I lost someone dear to me recently and as usual, I took that shot of pain with a reflection chaser. There is so much to be pensive about when you realize you’ll never put your arms around your loved one again.

There is the wondering that comes from the unknown : “I wonder if she’s in heaven yet? Or if she has found her husband? Are they slow dancing? Holding hands? How long did they stay in an embrace when they finally reached one another? Can she see me? Does she know how much I will miss kissing her alabaster, tissue paper skin? Or reminiscing about when my grandma was alive?  Mostly I wonder if I really get to see her again someday.

Also, when you have to say goodbye mortality hits you like a gut punch. You realize that this is going to keep happening and that childhood memories will drift like angel feathers. If you are a worrier like me, you take a one-eyed peek into that bunny  hole and imagine a  terrifying time when you will have to live without the ones you breathe for. I long for the people that have deserted me and  wince over those who will. I’m on the side lines. I am cheering myself on  and chanting: ” live in the now, live in the present”…but sometimes my mind has its own set of quotes to live by.

Mortality is a creeper. It doesn’t live in my house but it lurks in my windows. It reminds me of how I’m aging. It cautions me to take careful care of myself. People like my dear aunt live to be the brilliant age of 93. And she was as sane as could be too; right up to the peaceful end. As a 25 year old know-it-all,  I clearly recall poo-pooing 93. I’m sure you recognize this familiar quote: “I never wanna be that old.” Extreme accentuation on “that.” Well  now I find myself in a pleading whisper with God: ” I’ll do anything to be 93.” I’ve promised to be more like Him, live simply , love graciously…and in moments of real urgency I’ve promised to even forego alcohol.  Of course, then I think of God and His wine and longevity of those who drink in moderation and I realize He would never want it that way.

But I beg for 93 or 103 or 153….because of my kids. When someone passes into another realm now,  I find myself turning towards my children…I vividly recall going to the funeral home after the death of my  92 year old grandmother. My mom and I rolled in, arms linked, eyes damp, and I remember thinking “how is she doing this?” ” how is my mom handling losing both of her parents?” The thought of it happening to me could bring me straight to my knees.  Then I looked again at our solidarity  and over at my brothers trying to keep it light with my dad.  It came to me: WE are getting her through this. We;her family. The ones that helped her replace those old faded childhood memories with bright colorful ones. The days of our childhood and things  good and bad that filled them up. We were someone she had to take care of, provide for, love and live for. I had revelation: this is why we have legacies. Not to keep the name alive or find ourselves on ancestry.com,   but to survive!….and that’s when I discovered that I needed a tribe.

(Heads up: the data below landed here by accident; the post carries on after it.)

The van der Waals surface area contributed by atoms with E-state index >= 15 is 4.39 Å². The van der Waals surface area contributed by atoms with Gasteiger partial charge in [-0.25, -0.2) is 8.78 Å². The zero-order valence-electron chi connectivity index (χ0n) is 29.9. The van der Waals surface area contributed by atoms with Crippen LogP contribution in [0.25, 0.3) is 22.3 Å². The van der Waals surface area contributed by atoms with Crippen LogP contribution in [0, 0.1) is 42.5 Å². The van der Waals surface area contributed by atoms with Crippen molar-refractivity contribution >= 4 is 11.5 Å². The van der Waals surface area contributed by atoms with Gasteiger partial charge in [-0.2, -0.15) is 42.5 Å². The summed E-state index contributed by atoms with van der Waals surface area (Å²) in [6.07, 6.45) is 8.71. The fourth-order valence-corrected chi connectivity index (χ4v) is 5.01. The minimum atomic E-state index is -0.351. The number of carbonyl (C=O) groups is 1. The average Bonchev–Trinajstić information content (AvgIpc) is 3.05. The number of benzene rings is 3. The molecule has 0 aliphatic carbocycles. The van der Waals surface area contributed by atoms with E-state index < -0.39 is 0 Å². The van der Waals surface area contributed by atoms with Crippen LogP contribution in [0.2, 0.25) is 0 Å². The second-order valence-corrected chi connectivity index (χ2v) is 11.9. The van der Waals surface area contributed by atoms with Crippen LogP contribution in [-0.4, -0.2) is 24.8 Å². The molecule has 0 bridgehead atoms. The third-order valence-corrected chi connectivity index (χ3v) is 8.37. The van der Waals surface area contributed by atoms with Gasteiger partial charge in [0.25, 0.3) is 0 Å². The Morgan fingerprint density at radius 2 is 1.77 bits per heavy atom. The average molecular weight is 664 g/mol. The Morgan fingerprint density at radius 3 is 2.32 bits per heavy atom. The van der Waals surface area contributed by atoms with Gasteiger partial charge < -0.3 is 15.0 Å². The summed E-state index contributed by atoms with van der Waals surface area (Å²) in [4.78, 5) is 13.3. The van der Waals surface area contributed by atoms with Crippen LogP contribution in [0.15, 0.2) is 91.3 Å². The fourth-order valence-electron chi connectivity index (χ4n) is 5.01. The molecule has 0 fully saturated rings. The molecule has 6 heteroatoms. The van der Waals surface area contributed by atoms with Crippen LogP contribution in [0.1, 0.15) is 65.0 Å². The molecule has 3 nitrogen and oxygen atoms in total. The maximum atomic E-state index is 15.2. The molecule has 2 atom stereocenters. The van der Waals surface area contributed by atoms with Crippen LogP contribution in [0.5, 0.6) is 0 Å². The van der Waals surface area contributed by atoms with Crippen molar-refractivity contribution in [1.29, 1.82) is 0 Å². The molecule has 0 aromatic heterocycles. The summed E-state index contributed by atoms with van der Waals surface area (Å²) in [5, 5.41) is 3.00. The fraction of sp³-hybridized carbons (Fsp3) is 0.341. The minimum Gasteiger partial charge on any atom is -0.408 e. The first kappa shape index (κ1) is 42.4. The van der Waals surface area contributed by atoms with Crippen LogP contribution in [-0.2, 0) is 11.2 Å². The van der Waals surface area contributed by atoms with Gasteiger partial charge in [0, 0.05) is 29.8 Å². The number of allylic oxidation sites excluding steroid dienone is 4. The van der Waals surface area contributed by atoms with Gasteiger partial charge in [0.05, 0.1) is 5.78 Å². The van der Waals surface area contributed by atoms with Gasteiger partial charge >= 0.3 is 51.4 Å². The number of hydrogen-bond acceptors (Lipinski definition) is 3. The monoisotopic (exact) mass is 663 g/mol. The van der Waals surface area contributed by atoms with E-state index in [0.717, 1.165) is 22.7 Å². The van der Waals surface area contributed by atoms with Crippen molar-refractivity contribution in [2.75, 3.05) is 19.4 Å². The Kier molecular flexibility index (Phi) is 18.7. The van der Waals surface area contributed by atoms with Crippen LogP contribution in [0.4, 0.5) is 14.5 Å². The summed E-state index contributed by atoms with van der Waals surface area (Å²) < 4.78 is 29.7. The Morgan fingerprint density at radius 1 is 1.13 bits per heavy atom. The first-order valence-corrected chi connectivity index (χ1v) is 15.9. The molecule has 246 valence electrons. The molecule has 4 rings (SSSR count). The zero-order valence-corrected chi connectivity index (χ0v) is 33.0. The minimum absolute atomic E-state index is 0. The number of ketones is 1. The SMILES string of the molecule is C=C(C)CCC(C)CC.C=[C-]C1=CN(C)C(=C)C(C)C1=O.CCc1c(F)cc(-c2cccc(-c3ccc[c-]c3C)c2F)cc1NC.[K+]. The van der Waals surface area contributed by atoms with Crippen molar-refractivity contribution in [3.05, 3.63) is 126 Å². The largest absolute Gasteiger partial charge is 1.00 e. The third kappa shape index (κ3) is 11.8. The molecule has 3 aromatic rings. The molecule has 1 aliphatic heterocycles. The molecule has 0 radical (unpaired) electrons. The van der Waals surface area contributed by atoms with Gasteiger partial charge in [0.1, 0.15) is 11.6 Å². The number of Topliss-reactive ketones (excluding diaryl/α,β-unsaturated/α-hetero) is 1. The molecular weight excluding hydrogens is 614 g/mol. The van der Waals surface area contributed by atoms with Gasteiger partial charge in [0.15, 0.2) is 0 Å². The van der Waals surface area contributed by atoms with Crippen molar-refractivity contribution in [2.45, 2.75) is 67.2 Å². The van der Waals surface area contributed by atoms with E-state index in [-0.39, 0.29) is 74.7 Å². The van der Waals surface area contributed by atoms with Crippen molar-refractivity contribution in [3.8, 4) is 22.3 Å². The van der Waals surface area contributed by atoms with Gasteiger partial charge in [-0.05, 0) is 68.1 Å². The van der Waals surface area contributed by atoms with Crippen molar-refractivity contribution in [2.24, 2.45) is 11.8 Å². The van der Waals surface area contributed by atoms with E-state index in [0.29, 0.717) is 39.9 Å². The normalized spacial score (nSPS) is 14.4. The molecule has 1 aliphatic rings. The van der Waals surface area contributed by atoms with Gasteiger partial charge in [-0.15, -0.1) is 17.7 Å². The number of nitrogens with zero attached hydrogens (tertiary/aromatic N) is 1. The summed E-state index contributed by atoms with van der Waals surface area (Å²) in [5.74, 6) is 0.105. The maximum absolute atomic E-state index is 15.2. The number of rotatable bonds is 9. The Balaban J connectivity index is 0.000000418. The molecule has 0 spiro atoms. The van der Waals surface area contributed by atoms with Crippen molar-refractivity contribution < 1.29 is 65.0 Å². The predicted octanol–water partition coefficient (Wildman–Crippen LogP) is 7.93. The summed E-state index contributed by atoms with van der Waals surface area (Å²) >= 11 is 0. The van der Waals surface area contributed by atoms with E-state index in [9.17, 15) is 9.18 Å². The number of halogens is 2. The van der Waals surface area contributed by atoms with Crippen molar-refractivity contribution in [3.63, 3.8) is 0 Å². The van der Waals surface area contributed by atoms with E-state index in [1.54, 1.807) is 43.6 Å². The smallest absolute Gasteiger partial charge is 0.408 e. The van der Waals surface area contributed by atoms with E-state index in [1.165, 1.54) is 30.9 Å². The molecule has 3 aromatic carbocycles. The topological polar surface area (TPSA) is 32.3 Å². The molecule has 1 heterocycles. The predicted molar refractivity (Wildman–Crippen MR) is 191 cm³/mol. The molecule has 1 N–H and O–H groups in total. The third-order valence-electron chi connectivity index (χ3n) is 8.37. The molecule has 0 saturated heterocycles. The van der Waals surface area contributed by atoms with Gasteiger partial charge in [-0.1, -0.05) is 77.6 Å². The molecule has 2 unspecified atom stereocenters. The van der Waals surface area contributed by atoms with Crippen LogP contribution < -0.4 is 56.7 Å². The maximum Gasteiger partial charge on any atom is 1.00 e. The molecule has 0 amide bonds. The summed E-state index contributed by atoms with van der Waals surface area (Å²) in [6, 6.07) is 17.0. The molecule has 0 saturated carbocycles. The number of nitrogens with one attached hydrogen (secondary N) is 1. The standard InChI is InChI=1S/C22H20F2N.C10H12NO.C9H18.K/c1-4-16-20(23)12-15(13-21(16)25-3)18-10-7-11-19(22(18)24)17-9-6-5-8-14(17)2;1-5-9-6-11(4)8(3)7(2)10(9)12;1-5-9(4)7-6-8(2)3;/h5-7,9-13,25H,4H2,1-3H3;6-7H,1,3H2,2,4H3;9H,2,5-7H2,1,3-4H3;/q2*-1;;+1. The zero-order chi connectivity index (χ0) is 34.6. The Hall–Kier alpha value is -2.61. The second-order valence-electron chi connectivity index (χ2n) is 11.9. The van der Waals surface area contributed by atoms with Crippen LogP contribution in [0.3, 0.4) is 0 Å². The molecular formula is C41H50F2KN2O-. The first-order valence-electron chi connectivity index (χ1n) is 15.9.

These days I am tribe full ,house full  and heart full ,as sure as pain throbs in that very same beating heart. It still beats though. It must. Because faces need to be wiped, boos-boos need to be kissed, potty time needs to be celebrated, husband’s need hugs, dishes needs cleaning,  favorite channels must be found, and love handed out.  In return,  I get that love right back. I get it because I am a valued and needed member of my tribe. And, lucky  for me I may even be needed longer than most moms.

Here’s the significance though….  All of that unconditional, kindred love and codependency..It heals the hollows of my heart that comes  from inevitable loss. It saves me and I am blessed. Amen.

 

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Rest in peace Aunt Sanny.

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